If the New Labour years were the “nice years” with ever increasing levels of public expenditure, is the Cameron / Clegg era, and the associated big cuts the “new dark age”?
Brendan Barber, the current moderate, likeable, and effective General Secretary of the TUC warned on the opening day of the annual Trades Union Congress conference 2010, on 13 September:
“that big cuts would make Britain a dark, brutish and more frightening place.”
The opening of the TUC’s 142nd congress – the first under a non-Labour government since 1996 – comes amid concern among trade unions about the speed and scope of the coalition’s programme to reduce the £155bn public sector deficit. Most Whitehall departments have been ordered to plan for savings of between 25% and 40% ahead of the comprehensive spending review of Wednesday 20 October 2010.
Delegates debated a motion calling for the TUC’s General Council to “support and co-ordinate campaigning and joint union industrial action, nationally and locally, in opposition to attacks on jobs, pensions, pay or public services”. Different unions are threatening to call strikes on the same day(s) if the cuts are not scaled back however legislation brought in by the Thatcher government make it very difficult for unions to create a second “winter of discontent”.
The TUC’s view is that the cuts were necessary to pay for the deficit and said they were a “savage and opportunistic attack on public services” which “goes far further than even the dark days of Thatcher”.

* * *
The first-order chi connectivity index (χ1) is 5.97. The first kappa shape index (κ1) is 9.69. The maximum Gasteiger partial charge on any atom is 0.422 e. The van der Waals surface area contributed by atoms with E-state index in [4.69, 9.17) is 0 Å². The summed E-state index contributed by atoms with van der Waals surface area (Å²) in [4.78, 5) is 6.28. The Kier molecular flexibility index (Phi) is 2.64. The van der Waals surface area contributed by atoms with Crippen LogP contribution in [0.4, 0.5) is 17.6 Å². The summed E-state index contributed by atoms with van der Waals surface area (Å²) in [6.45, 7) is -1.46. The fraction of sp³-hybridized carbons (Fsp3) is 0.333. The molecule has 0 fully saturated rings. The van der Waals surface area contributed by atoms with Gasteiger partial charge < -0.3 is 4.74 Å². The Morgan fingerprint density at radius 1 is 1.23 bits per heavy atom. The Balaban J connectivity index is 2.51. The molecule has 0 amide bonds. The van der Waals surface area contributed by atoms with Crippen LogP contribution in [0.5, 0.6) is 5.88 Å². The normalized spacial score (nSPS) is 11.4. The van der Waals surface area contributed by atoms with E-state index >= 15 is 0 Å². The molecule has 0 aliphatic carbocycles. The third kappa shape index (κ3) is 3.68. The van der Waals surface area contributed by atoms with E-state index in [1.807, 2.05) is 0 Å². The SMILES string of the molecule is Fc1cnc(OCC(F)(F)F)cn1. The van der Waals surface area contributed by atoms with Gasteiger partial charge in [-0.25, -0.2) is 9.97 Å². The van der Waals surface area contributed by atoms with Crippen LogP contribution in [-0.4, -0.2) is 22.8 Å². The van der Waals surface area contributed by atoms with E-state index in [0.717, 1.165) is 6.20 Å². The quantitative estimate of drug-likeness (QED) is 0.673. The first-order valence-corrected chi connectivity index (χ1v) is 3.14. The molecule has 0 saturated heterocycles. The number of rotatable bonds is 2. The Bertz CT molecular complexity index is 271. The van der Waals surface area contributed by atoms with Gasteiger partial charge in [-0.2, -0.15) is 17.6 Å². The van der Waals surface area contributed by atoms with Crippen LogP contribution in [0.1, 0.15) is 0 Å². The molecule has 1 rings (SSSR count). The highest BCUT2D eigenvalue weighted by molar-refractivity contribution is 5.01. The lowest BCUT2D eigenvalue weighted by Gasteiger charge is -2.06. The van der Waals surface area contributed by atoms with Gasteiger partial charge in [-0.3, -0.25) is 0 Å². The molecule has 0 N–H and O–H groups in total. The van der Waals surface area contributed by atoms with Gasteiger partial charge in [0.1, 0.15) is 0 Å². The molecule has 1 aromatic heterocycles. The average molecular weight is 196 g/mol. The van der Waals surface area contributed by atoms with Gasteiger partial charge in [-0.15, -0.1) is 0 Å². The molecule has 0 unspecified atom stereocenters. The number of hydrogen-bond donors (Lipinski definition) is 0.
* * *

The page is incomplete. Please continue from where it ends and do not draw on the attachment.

Mr Barber added: “These are not temporary cuts, but a permanent rollback of public services and the welfare state. Not so much an economic necessity as a political project driven by an ideological clamour for a minimal state.”
In fairness the current Government maintains, (and opinion polling data seems to indicate that the public supports this approach at least for now), that such cuts are necessary in order that the markets continue to lend to the UK and we do not have Greek style junking of our national credit rating. The political choice they have made in prioritising reducing the deficit and eradicating it within four years does mean that the Government will probably be seen as the “government of cuts” and its time in office as the “age of austerity” by future historians. Cameron and Clegg have spotted this and are trying to talk positively about the economy and the society they wish to create post cuts, but such is the scale of the cuts that it is inevitable that its time in office will be seen through this prism. And its political opponents will seek to label’s its term in office, as Sir Winston Churchill put it: “a new dark age”.
Chris Kelsey @ccat446